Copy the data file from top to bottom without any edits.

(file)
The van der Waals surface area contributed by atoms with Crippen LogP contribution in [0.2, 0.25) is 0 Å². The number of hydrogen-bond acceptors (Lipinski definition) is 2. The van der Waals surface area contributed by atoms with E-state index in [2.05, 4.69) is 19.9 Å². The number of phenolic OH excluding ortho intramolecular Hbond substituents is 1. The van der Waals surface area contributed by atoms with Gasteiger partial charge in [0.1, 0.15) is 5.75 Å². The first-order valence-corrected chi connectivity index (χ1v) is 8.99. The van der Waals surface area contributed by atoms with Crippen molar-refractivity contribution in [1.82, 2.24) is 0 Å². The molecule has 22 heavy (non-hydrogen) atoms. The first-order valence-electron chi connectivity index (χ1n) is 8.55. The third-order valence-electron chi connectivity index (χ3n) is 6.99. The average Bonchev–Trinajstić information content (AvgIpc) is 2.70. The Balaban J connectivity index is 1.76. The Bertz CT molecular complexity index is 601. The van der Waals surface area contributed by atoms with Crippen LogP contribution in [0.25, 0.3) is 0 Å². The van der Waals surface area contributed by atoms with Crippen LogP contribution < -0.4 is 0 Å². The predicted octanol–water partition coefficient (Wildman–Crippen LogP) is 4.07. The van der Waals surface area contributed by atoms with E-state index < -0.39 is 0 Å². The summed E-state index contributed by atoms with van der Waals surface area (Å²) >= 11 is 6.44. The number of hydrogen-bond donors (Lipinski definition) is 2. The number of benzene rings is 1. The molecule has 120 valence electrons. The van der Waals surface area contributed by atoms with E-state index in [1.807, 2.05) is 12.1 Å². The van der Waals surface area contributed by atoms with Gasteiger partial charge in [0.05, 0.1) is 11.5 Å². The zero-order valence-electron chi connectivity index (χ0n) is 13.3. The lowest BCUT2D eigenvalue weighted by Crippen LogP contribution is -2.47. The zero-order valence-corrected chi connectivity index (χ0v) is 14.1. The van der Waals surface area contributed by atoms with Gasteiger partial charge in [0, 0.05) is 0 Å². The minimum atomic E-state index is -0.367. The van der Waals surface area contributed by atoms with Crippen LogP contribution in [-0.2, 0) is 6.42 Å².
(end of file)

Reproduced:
The van der Waals surface area contributed by atoms with Crippen LogP contribution in [0.2, 0.25) is 0 Å². The number of hydrogen-bond acceptors (Lipinski definition) is 2. The van der Waals surface area contributed by atoms with E-state index in [2.05, 4.69) is 19.9 Å². The number of phenolic OH excluding ortho intramolecular Hbond substituents is 1. The van der Waals surface area contributed by atoms with Gasteiger partial charge in [0.1, 0.15) is 5.75 Å². The first-order valence-corrected chi connectivity index (χ1v) is 8.99. The van der Waals surface area contributed by atoms with Crippen molar-refractivity contribution in [1.82, 2.24) is 0 Å². The molecule has 22 heavy (non-hydrogen) atoms. The first-order valence-electron chi connectivity index (χ1n) is 8.55. The third-order valence-electron chi connectivity index (χ3n) is 6.99. The average Bonchev–Trinajstić information content (AvgIpc) is 2.70. The Balaban J connectivity index is 1.76. The Bertz CT molecular complexity index is 601. The van der Waals surface area contributed by atoms with Crippen LogP contribution in [0.25, 0.3) is 0 Å². The van der Waals surface area contributed by atoms with Crippen LogP contribution < -0.4 is 0 Å². The predicted octanol–water partition coefficient (Wildman–Crippen LogP) is 4.07. The van der Waals surface area contributed by atoms with E-state index < -0.39 is 0 Å². The summed E-state index contributed by atoms with van der Waals surface area (Å²) >= 11 is 6.44. The number of hydrogen-bond donors (Lipinski definition) is 2. The number of benzene rings is 1. The molecule has 120 valence electrons. The van der Waals surface area contributed by atoms with E-state index in [1.807, 2.05) is 12.1 Å². The van der Waals surface area contributed by atoms with Gasteiger partial charge in [0.05, 0.1) is 11.5 Å². The zero-order valence-electron chi connectivity index (χ0n) is 13.3. The lowest BCUT2D eigenvalue weighted by Crippen LogP contribution is -2.47. The zero-order valence-corrected chi connectivity index (χ0v) is 14.1. The van der Waals surface area contributed by atoms with Gasteiger partial charge in [0, 0.05) is 0 Å². The minimum atomic E-state index is -0.367. The van der Waals surface area contributed by atoms with Crippen LogP contribution in [-0.2, 0) is 6.42 Å².